Last night (Tuesday December 3), I attended a tasting of Balblair vintages. We tasted five whiskies, 2003, 1997, 1990, 1983 and 1969, prefaced by a glass of Balblair’s base spirit.
Wine Intelligence claims that signs of a less promotion-obsessed nation have been revealed in its two new UK wine consumer focused reports.
Price promotions are no longer the main purchasing consideration for the 28.3 million UK regular wine drinkers, according to the UK Landscapes Report.
Promotions remain an important choice cue but grape variety is back as the number one factor in the decision-making process.
Drinkers are paying more attention to the alcoholic content of what they are buying compared to last year and appeal of the bottle or label design has also become more influential, according to the WI report.
UK consumers are conscious of paying more for their wine these days, thanks largely to consistent increases in excise duty over the past five years.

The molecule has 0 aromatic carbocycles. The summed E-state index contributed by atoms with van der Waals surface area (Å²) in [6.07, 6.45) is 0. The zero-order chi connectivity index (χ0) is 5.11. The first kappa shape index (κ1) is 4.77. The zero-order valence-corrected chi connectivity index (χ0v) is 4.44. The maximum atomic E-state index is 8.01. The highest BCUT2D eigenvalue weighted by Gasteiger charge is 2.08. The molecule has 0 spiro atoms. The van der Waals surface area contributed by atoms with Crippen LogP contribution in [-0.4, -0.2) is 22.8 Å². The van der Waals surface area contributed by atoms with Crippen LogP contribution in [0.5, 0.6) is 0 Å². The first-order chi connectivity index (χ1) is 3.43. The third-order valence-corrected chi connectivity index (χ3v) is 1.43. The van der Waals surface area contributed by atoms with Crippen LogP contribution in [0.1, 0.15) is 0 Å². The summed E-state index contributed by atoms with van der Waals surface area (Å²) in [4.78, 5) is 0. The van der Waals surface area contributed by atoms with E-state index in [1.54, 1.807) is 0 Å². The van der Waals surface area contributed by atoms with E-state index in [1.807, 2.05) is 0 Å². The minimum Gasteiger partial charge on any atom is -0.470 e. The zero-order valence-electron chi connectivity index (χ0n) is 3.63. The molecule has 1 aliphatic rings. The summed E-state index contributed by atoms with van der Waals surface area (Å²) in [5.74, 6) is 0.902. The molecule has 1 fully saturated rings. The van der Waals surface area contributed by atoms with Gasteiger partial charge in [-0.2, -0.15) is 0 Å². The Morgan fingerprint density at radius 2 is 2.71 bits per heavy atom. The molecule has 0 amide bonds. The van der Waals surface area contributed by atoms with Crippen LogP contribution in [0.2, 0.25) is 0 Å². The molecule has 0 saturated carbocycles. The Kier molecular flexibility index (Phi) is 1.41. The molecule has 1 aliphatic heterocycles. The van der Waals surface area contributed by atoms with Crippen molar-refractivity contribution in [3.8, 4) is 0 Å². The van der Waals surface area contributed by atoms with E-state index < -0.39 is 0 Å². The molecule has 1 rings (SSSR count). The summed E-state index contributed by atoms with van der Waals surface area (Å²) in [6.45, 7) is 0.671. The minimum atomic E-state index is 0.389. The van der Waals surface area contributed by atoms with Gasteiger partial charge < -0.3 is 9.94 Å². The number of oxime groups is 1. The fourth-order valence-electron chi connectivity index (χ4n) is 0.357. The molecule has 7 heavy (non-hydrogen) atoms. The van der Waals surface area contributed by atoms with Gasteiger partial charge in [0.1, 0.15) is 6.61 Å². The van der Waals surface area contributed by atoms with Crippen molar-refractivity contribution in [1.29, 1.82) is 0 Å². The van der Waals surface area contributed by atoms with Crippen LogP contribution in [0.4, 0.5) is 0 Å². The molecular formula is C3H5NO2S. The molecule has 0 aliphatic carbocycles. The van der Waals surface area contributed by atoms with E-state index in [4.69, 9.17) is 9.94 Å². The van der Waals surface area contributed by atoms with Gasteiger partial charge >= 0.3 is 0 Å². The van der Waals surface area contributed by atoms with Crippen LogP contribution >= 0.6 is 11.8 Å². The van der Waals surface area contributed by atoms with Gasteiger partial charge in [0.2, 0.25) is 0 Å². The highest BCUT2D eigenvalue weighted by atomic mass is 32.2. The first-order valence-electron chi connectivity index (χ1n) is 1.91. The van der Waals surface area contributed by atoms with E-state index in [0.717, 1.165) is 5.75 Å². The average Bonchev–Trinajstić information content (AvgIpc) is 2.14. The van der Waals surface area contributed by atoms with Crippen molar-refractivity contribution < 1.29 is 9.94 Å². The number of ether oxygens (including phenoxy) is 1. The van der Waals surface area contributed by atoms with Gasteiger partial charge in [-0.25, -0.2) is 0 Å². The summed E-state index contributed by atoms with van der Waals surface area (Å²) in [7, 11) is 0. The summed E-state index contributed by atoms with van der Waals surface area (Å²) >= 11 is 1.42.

Almost a quarter of regular wine drinkers say they venture beyond the £6 mark in the off-trade, while in the on-trade the proportion spending £15 or more is up to 17%.
The numbers of more involved profiles of wine drinkers are growing, according to UK Portraits – the Wine Intelligence wine drinker segmentation report.
‘Adventurous Connoisseurs’, the middle-aged confident wine drinkers, and loved by the trade for their high spend and openness to trying new wine, have grown significantly since 2007 and account now for around 1-in-10 of all UK wine drinkers.
‘Generation Treaters’, the younger big-spending wine drinkers, now represent a similar sized group to their older counterparts. These two attractive consumer groups therefore together now represent 20% of the population but account for 34% of the total spend on wine in the UK.
Graham Holter, associate director of Wine Intelligence and editor of Drinks International’s ‘Most Admired Wine Brands’ supplement, said: “There is a significant (and arguably growing) mass of people who aren’t solely obsessed with discounts, who seek out specialist retailers and unfamiliar wines, and who don’t entirely rely on the old certainties.
"Get to know these consumers a little better, and suddenly the UK becomes a far more inviting prospect than some of the top line figures would suggest.”